Johnnie Johnson, war-time hero and RAF flying ace, formed his housing business back in 1969 and badged it with his own name. This is where our history began. This was not arrogance or egotism. Johnnie did not need bricks and mortar to leave his mark in the world. But in doing so he fixed his personal colours to the enterprise, endowing it with his own brand of enthusiasm, energy, and courage, and giving it the intensely personal style which he then embodied as its leader for the next 20 years.
James Edgar Johnson
Johnnie grew up and was educated in the East Midlands, where he qualified as an engineer. Having been interested in aviation since his youth, he joined the RAF. In 1940 he began flying regularly, taking part in the offensive sweeps over German-occupied Europe from 1941 to 1944, almost without rest. His combat tour included participation in the Battle of Normandy, Operation Market Garden, Battle of the Bulge, and the Western Allied invasion of Germany.
Johnnie was credited with 34 individual victories over enemy aircraft, as well as seven shared victories, three shared probable, 10 damaged, three shared damaged, and one destroyed on the ground. He flew 700 operational sorties and engaged enemy aircraft on 57 occasions. This score made him the highest scoring Western Allied fighter ace against the German Luftwaffe. Johnnie continued his career in the RAF after WWII, serving in the Korean War and retiring in 1966, with the rank of air vice marshal.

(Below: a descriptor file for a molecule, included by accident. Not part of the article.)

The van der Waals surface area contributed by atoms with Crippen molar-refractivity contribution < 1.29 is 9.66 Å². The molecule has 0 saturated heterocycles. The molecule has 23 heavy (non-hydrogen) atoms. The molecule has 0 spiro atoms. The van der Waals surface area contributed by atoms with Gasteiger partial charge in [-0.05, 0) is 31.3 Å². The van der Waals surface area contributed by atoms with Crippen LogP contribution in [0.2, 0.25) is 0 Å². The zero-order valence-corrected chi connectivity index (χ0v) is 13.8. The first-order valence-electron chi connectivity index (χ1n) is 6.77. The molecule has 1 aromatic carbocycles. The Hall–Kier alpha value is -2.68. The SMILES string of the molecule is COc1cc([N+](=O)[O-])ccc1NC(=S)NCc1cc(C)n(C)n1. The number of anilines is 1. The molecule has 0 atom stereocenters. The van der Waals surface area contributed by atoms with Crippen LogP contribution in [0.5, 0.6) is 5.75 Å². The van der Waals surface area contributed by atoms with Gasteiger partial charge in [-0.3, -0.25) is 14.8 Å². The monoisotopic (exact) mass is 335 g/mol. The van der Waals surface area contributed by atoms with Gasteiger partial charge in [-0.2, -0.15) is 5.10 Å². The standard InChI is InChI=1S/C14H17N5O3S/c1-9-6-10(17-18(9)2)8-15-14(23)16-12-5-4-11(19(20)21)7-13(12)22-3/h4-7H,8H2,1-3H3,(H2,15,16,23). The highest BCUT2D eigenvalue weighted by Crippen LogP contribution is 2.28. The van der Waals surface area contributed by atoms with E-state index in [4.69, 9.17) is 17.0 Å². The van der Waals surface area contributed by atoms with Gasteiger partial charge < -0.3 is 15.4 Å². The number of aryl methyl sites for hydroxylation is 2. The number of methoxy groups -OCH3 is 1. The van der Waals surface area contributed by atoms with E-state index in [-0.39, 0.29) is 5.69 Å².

The original voluntary Committee of Management of Johnnie Johnson Housing consisted of conscripts from Johnnie’s RAF days (including Sir Douglas Bader) but has developed into a business-like board of high calibre, strengthened by the involvement of our own residents.